Tips for Exercising with Arthritis

Edited by
Frederick A. Matsen III, M.D.
Used with Permission.

Last updated February 19, 2003

Tips for Exercising

Communicate with your doctor

Talk with your doctor or therapist to decide what types of exercises are best for you. Your decision will be based on what type of arthritis you have, which joints are affected, what you like to do, where you live and other factors.

If you find a program on your own and you have serious joint problems, show a copy of the exercises to your doctor or therapist. They may suggest ways to modify the exercises to protect your joints, or may suggest other exercises to add to the program.

When to exercise

In general, it is best to exercise:

  • at a specific time and place
  • when you have the least pain and stiffness
  • when you are not tired
  • when your arthritis medication is having the most effect

Here are a few more tips about exercise times:

  • Try exercising at different times of day until you decide what is best for you.
  • Exercise on a regular basis: try to do range of motion exercises daily and your other exercises every other day. If you miss several days, you may need to start again at a lower level. If you must miss a day, just pick up again where you left off.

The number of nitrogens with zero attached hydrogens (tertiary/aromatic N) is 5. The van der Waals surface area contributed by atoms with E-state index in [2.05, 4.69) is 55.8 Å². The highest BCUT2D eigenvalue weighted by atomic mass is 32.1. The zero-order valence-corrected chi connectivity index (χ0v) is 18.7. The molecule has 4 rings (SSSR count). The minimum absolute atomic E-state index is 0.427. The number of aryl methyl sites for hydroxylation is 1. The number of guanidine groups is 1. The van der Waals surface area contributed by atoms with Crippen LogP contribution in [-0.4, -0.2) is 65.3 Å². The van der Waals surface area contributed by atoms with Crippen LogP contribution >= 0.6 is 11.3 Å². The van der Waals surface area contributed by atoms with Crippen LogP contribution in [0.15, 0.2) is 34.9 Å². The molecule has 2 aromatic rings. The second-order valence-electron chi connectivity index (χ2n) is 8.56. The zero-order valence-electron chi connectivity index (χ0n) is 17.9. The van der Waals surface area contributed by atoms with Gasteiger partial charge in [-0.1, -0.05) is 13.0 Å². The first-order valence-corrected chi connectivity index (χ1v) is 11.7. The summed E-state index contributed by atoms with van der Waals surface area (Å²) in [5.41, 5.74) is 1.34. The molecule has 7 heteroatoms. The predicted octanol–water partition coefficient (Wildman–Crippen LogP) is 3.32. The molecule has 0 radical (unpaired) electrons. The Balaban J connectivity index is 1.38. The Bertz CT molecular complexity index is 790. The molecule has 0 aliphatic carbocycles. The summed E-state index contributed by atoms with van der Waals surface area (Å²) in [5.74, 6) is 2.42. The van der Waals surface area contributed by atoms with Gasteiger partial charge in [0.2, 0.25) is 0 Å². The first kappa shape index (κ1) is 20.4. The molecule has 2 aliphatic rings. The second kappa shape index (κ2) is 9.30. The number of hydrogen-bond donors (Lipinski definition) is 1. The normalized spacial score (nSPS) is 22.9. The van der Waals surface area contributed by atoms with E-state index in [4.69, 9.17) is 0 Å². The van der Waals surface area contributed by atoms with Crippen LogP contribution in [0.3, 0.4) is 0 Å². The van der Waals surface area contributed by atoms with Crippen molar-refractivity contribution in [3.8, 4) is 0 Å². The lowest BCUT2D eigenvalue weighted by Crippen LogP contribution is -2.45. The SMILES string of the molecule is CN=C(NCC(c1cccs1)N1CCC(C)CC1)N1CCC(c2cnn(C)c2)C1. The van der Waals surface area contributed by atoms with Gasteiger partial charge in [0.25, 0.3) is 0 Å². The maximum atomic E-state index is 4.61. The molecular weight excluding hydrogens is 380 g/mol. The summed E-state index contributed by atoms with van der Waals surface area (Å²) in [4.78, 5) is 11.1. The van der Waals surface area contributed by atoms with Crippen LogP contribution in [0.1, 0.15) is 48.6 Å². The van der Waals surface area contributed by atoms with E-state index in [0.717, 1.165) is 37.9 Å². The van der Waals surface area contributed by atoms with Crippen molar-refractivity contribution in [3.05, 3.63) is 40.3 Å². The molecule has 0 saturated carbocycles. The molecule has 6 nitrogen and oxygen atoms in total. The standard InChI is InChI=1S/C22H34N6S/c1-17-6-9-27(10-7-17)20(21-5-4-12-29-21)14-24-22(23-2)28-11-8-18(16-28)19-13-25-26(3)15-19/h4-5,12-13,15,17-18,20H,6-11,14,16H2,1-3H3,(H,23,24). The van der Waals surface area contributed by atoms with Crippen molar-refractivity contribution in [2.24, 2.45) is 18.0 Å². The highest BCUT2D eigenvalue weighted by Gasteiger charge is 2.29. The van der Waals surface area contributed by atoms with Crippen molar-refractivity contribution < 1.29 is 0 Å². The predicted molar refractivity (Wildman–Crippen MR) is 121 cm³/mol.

• Don’t do strenuous exercises just after you eat or just before you go to bed. Wait at least two hours after a meal. Do gentle range-of-motion exercises in the evening. This helps reduce morning stiffness for some people.

Before exercising

Massage the stiff or sore areas or apply heat and/or cold treatments to the area. Heat relaxes your joints and muscles and helps relieve pain. Cold also reduces pain for some people. Here are some ways you can apply heat or cold:

  • Take a warm (not hot) shower before you exercise.
  • Apply a heating pad or hot pack to the sore area.
  • Sit in a warm whirlpool.
  • Wrap a bag of ice or frozen vegetables in a towel, and place it on the sore area.

Be sure to apply the heat correctly! Mild heat will give you results. It should feel soothing and comfortable, not hot. Apply it for about 20 minutes at a time. Use cold for 10 to 15 minutes at a time.

Warm up first. Do gentle range-of-motion and strengthening exercises at least 10 to 15 minutes before more vigorous exercise. Begin your activity at a slow pace and gradually work to a faster pace. This helps avoid injuries.

Wear comfortable clothes and shoes. Your clothes should be loose and in layers so you can adapt to changes in temperature and activity. Your shoes should provide good support and the soles should be made from non-slip, shock-absorbent material. Shock-absorbent insoles can also make your shoes more comfortable.

During exercise

Don’t hurry. Exercise at a comfortable, steady pace and give your muscles time to relax between each repetition. For range-of-motion and flexibility, it is better to do each exercise slowly and completely rather than to do many repetitions at a fast pace. You can gradually increase the number of repetitions as you get into shape.